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Published on April 12th, 2013 | by Ronald Brakels


How To Maintain And Clean Rooftop Solar? Don’t!

April 12th, 2013 by  

As you can see, my first attempt at solar cleaning fell about 93 million miles short. Image credit: Me

As you can see, my first attempt at ‘solar cleaning’ fell about 93 million miles short.
Image Credit: Me

One question I’m continuously being asked is, “Ronald, what’s the best way to clean and maintain rooftop solar?” As a result, I’ve resolved to never again teach my parrot to say stupid sentences. But if you were to ask me this question, my answer would be that the best way to clean and maintain your solar power system is not to. This is because, unless your situation is unusual, it is a waste of time, effort, and quite possibly money. Now don’t get me wrong, if cleaning and maintaining stuff makes you feel good inside, or even externally, don’t let me come between you and a source of happiness. But most people will be better off if they skip it because it’s simply not worthwhile.

When you first get rooftop solar, your installer may offer to come around and perform a one-year service in return for a potentially substantial fee. I can’t recommend this lowly enough. After all, you did get a 25-year warranty for the solar panels and a 10-year warranty for the inverter, didn’t you? And you did make sure it included onsite repair or replacement so you won’t have to mail your solar panels to China? And surely you got one backed by a third party so that if the installation company disappears your warranty won’t? And even if you didn’t get all that, you at least got a long-term, onsite warranty that you’re confident will be honoured if need be, right? Well, if you got that and if anything goes wrong they’ll have to come and fix it for free anyway, so unless it is an unavoidable condition of your warranty, it makes no sense to pay for a one-year maintenance check. There’s just no point in blowing a load of cash on a maintenance man. Trust me, I’ve had a lot of maintenance men in my time and very few of them have been worth it. I heartily recommend keeping your cash in your pants.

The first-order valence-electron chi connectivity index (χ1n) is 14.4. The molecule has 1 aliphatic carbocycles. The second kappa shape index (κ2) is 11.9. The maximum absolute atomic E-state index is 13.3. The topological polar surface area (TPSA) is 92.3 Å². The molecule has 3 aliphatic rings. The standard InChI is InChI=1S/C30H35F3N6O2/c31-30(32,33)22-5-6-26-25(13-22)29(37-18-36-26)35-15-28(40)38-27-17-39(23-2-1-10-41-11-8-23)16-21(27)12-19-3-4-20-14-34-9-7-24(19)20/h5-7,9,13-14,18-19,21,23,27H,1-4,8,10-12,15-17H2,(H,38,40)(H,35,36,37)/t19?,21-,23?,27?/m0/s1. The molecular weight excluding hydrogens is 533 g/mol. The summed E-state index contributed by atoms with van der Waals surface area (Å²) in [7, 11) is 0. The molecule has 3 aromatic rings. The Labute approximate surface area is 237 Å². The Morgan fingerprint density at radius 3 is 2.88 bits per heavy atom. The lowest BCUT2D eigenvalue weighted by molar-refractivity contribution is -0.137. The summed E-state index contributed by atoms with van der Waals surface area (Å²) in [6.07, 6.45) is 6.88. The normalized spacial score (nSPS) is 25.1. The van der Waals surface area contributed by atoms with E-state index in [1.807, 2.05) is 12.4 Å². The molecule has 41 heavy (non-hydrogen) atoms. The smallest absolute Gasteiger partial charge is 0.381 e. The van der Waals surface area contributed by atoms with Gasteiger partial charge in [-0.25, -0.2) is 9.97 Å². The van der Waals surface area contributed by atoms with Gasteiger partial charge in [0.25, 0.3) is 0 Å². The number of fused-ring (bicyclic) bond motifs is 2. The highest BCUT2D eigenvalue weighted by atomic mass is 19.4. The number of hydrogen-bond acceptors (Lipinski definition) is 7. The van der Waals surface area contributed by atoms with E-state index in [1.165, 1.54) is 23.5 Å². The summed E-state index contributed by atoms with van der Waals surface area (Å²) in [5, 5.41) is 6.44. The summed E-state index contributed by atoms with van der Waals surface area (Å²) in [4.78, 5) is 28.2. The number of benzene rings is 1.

As for performing maintenance yourself, just exactly what would you be planning to do? Rooftop solar has no moving parts and the inverter is just a box that sits there, inverting away like nobody’s business, and is full of technical stuff like wires. Do you have any idea what you could possibly do to it to make the system work better rather than worse? I certainly don’t. Unless you really know what you are doing, I strongly suggest you leave it alone. About the only thing the average person could do is keep the cobwebs off it. Just watch out for redback spiders. I was bitten by a redback spider once and it was the worst experience of my life. No wait, sorry, actually it was the worst experience of her life. If any arachnids are reading this, be warned – don’t mess with a primate that’s a million times bigger than you or you’ll end up taking a trip to squish city.

Another thing solar panel installers may offer to do is come around and clean your solar panels, again for a fee. I don’t get this at all. Without special circumstances, there is no point in getting your solar panels cleaned. That’s what rain is for. Basically, they are self cleaning. Sure, there are exceptions, if you’ve been hit by a dust storm you may want to hose off the panels, and if, for some reason, your rooftop solar is underneath a tree that has recently been taken over by a colony of fruit bats – well, you’ll probably want to move house because I can tell you now you’re in for a crappy time. But for the most part, owners of rooftop solar report very little difference in performance after having their panels cleaned. Even if you’re willing to do it yourself, it’s generally not worth the effort and almost certainly not worth the risk of mucking about on the roof. If you want increased output from your solar panels, rather than clean them, it’s much easier and more cost effective to simply install a slightly larger system from the beginning, so if you lose a little bit of output from dust and grime it’s not a problem.

We know that properly made solar panels have no trouble lasting over 40 years, and solar inverters can easily function for far more than 10 years, so provided you took the care to purchase a decent quality system, you should be able to sit back and do absolutely nothing for over a decade while your solar panels silently work at turning sunlight into power for you, letting you rake in the savings on your electricity bills without any need to blow it on maintenance or cleaning fees. You can instead take your money and blow it in a totally different way. 

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About the Author

lives in Adelaide, South Australia. Now that his secret identity has been revealed he is free to admit he first became interested in renewable energy after environmental mismanagement destroyed his home planet of Krypton. He is keenly interested in solar energy and at completely random intervals will start talking to himself about, "The vast power of earth's yellow sun."

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